SEC puts emphasis on protecting teachers, military personnel from overpaying for advice

Chairman Jay Clayton says Reg BI will help them shop around for best price

Oct 23, 2019 @ 1:53 pm

By Mark Schoeff Jr.

Teachers and military personnel will benefit from the protections provided by the Securities and Exchange Commission's advice reform rules, the head of the agency said Wednesday.

As the SEC was working on the regulatory package, it found that those two groups of investors were "particularly susceptible" to paying too much for advice, SEC Chairman Jay Clayton told the Securities Enforcement Forum in Washington.

"Teachers and military folks hold a special place in all our hearts at the SEC," Mr. Clayton said. "For the most part, their money is long-term money. If they're paying 250 [basis points] or 300 bps and they don't know it, and they could be paying 15 or 20, that's not good."

In June, the SEC approved advice reform that centers on Regulation Best Interest, which is designed to raise broker advice requirements above the current suitability standard. The package also includes the agency's interpretation of fiduciary duty that will continue to govern investment advisers.

The SEC also has launched outreach initiatives that target teaches, members of the armed services and veterans. The agency is emphasizing to them the importance of saving and investing as well as researching investment products and financial advisers.

"That whole space, we want to see more transparency," Mr. Clayton said. "We want to see people understand what they're paying and what they're getting for what they're paying."

The SEC is trying to help teachers and military personnel be smart shoppers for financial advice no matter who provides it.

"We're not driving toward a particular business model," Mr. Clayton said. "But at least have the consciousness to understand what you're getting and allow people to make those choices."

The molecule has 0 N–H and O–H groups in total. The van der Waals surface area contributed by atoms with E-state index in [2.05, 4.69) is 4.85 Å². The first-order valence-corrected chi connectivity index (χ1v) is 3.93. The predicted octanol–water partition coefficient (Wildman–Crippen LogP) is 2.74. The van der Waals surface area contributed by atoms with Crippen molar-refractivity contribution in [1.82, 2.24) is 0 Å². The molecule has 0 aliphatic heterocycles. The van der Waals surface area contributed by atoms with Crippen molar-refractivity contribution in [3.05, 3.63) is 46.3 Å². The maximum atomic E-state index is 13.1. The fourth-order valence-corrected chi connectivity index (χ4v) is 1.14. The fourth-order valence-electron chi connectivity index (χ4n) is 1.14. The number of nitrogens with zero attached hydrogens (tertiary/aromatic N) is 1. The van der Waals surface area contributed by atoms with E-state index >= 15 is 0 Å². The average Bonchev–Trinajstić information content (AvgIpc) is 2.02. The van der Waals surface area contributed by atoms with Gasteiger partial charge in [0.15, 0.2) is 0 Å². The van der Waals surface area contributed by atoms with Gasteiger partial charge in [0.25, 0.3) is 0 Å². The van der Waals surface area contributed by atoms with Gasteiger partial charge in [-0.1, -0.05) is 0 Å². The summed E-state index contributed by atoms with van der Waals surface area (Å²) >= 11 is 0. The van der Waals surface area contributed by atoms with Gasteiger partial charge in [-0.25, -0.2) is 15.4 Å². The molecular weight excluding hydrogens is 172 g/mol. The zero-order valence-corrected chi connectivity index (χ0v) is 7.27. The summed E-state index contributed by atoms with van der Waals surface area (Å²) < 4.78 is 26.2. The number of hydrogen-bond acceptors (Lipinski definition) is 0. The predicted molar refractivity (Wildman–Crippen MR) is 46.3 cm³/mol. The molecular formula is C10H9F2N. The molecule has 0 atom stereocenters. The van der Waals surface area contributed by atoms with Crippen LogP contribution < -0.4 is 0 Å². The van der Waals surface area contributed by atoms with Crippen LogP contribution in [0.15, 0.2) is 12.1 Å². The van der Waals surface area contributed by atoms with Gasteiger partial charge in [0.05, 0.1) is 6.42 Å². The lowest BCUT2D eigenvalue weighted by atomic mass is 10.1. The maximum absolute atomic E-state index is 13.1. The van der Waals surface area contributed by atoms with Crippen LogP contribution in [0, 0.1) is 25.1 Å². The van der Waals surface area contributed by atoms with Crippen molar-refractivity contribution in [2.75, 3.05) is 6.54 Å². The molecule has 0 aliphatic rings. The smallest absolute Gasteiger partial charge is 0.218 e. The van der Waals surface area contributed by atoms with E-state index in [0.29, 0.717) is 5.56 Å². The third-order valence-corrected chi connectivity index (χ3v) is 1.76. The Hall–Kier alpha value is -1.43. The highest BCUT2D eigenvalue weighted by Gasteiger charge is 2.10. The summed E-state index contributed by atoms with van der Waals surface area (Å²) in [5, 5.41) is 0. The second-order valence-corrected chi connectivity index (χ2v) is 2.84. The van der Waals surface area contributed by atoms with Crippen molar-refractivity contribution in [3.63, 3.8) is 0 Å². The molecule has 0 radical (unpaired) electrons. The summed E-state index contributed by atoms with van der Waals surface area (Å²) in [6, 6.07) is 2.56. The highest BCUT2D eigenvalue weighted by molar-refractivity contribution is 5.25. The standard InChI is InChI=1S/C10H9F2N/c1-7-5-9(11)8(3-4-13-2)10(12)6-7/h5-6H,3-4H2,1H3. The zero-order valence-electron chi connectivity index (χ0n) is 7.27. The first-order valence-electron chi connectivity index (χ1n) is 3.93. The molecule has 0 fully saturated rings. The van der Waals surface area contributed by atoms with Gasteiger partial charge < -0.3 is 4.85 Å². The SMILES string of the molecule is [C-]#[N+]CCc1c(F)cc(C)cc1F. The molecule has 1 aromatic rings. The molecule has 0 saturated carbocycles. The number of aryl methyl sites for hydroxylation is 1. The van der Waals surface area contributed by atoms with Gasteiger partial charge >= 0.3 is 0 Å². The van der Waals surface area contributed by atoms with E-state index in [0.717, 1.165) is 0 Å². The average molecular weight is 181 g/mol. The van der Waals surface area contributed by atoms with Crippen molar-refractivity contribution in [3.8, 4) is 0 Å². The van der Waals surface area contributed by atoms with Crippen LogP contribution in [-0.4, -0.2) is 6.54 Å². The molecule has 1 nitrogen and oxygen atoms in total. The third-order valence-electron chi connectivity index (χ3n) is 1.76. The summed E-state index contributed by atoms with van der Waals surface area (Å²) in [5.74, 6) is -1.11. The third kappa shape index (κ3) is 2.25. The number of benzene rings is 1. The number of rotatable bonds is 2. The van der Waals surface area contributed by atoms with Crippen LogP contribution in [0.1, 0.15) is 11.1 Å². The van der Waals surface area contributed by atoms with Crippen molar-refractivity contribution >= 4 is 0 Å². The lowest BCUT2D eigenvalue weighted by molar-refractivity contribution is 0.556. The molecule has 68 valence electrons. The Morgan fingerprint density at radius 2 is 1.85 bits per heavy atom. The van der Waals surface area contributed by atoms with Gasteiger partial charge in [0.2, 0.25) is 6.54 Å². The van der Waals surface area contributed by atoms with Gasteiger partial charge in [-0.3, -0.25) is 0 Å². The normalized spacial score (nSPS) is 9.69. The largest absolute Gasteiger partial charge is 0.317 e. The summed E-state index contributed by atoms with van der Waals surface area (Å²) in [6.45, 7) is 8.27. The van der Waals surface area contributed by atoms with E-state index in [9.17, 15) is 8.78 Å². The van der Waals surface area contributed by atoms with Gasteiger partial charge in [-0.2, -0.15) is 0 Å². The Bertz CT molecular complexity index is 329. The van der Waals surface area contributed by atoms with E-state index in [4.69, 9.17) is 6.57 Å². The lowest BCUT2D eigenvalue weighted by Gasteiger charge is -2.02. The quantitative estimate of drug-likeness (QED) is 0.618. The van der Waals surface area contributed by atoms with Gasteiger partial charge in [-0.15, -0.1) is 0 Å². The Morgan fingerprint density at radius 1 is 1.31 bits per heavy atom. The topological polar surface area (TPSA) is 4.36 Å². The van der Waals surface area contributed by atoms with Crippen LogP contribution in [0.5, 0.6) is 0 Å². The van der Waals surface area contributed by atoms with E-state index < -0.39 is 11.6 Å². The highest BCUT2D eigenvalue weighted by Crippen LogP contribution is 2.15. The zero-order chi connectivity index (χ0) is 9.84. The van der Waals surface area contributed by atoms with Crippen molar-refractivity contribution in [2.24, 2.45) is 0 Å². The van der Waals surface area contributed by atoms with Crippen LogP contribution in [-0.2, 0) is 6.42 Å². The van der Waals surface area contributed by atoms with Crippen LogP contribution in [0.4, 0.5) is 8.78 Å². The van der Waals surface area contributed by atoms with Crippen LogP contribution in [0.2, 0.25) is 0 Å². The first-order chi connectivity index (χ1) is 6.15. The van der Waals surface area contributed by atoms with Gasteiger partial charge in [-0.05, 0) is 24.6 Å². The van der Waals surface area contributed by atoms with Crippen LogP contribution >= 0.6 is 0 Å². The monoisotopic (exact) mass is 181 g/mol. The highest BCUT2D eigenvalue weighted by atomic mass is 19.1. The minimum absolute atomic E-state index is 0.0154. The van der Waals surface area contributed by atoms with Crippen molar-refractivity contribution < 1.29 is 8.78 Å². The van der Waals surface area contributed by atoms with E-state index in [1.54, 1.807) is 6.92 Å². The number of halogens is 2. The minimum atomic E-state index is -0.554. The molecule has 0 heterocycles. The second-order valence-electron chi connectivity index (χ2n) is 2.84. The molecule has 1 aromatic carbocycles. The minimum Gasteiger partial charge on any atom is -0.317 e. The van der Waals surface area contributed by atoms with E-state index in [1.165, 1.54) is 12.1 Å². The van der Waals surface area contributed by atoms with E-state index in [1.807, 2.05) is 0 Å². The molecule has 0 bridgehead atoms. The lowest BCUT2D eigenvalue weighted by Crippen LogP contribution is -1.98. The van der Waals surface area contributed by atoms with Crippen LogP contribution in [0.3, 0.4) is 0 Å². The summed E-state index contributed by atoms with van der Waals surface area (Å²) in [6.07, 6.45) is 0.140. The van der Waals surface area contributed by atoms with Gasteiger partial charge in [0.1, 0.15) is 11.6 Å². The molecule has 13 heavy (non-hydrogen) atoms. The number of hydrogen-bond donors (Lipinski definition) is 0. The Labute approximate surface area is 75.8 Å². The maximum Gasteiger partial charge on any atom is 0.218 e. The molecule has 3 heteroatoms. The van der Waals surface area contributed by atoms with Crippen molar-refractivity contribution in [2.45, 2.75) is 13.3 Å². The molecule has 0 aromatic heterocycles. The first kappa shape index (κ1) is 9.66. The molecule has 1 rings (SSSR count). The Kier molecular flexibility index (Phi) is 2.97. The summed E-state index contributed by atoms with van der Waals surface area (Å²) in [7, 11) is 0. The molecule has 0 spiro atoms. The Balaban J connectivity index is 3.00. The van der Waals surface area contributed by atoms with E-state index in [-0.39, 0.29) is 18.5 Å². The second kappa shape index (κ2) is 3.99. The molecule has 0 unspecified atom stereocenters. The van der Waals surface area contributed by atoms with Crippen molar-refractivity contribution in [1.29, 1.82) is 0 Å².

[Recommended video: A Marine's guide to financial planning]

Reg BI, as it's known, and a disclosure document, Form CRS, that is meant to help investors distinguish between brokers and investment advisers, must be implemented by June 30.

The new rules were crafted with an eye toward facilitating compliance inspections, Mr. Clayton said. He implied the financial industry should take the deadline seriously.

"I think people should be ready," Mr. Clayton said.

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Daniel M. Gallagher, a former SEC member who moderated Mr. Clayton's session at the conference, said the industry should brace for an aggressive SEC enforcement effort on Reg BI.

"Given the drama and the history of this rulemaking, I would expect the agency to come out of the gates in a very strong manner with respect to examinations for compliance with the rule," Mr. Gallagher said in an interview.

One wildcard is litigation against Reg BI recently filed by several state attorneys general and a network of investment advisers. Opponents argue the measure ignored congressional intent and put investment advisers at a competitive disadvantage to brokers.

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